Command this day should have belonged to Donald MacDonald, a professional military man who’d last seen action at Bunker’s Hill in Massachusetts. But the elderly MacDonald – who, had the times been better ordered, might have retired to his family home in Scotland’s Isle of Skye – had been exhausted by forced marches through unsettled, wooded country. The previous evening, his health giving out, MacDonald had summoned his senior subordinates and told them that, from this point forward, they’d take orders from the one regular soldier at the ailing Skyeman’s disposal, this Donald MacLeod whose unenviable task it was to storm Moore’s Creek Bridge.

Allan and Flora MacDonald: real Scots who settled in Cape Fear River country

Also at that anxious conference was the further Skyeman now serving as MacLeod’s second-in-command. His name was Allan MacDonald. As was equally true both of Donald MacDonald and Donald MacLeod, Allan belonged to one of the families who stood just below the region’s chieftains in the Highland scheme of things. All three men, then, were of the class to which Scotland’s clans had looked for leadership. In their own Gaelic language the members of this class were daoine uaisle, a phrase denoting elevated rank and status. In English, beginning to be heard more often in the Highlands, they were tacksmen – their tacks being the landholdings made over to them by their chiefs. There being no small prestige to be gained in Scotland from designations of this sort, the name of his tack was customarily added to each tacksman’s own. So Allan, though he’d recently put the Atlantic between himself and Skye, continued to call himself, here in America, MacDonald of Kingsburgh.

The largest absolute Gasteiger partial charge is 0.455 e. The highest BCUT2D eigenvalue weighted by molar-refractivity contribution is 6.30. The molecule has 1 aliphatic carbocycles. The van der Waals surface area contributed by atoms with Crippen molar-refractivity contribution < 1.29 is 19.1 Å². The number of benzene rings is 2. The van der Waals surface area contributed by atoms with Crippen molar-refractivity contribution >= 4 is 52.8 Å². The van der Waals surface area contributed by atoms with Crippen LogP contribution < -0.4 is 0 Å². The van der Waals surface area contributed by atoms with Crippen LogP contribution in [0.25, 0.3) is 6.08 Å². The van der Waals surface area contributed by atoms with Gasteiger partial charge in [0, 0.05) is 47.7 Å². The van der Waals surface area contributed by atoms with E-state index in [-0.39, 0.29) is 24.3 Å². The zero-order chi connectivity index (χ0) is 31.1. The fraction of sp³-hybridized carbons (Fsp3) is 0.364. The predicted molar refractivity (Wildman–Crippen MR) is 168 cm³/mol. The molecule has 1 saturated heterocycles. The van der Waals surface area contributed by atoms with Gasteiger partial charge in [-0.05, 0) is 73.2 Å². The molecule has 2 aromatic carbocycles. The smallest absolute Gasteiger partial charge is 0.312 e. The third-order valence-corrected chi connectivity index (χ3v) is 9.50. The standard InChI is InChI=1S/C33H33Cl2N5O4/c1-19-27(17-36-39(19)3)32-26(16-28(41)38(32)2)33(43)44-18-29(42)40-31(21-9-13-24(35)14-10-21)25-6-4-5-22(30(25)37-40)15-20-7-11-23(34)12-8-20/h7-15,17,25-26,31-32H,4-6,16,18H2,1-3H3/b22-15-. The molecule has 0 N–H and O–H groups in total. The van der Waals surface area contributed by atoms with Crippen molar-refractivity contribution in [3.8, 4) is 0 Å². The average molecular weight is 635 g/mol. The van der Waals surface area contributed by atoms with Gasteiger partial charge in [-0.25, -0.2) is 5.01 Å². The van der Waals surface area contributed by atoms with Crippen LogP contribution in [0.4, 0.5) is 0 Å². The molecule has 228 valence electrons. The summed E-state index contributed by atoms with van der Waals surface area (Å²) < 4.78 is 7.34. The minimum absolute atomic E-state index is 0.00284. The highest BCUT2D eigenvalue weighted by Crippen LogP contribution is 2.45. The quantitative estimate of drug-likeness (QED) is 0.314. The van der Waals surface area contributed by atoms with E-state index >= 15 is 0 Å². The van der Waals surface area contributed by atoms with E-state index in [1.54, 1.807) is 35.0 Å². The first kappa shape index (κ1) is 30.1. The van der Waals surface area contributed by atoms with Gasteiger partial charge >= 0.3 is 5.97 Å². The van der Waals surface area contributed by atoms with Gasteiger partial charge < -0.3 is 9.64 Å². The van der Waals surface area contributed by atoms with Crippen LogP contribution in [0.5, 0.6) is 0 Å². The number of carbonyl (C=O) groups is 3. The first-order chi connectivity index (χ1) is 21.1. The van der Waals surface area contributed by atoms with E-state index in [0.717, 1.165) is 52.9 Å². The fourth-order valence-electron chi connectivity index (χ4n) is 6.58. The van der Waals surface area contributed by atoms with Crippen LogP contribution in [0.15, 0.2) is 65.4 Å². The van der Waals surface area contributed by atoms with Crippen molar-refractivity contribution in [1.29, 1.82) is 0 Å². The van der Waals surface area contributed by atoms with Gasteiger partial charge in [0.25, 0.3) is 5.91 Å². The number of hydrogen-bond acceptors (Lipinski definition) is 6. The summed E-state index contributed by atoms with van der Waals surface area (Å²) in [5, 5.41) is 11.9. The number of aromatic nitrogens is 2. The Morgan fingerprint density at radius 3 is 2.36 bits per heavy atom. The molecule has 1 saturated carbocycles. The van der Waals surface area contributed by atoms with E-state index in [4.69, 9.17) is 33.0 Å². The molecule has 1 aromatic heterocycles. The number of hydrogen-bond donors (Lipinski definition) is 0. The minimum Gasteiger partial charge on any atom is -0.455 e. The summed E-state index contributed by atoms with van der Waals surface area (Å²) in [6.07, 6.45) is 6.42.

Allan MacDonald’s Scottish home, in its grove of wind-bent trees to the east of the fiord-like inlet of Loch Snizort, looks out on a typical Skye patchwork of sea and moor and hill. This was one of the localities sought out by Dr Samuel Johnson, one of England’s leading literary figures, when in 1773 he journeyed to Skye with his friend and future biographer, James Boswell. On reaching Kingsburgh at the close of a day when, Boswell remembered, “it rained very hard” and “Dr Johnson appeared to be somewhat out of spirits”, the two travellers were promptly taken in for the night by Allan MacDonald, “completely the figure of a gallant Highlander”, in Boswell’s recollection.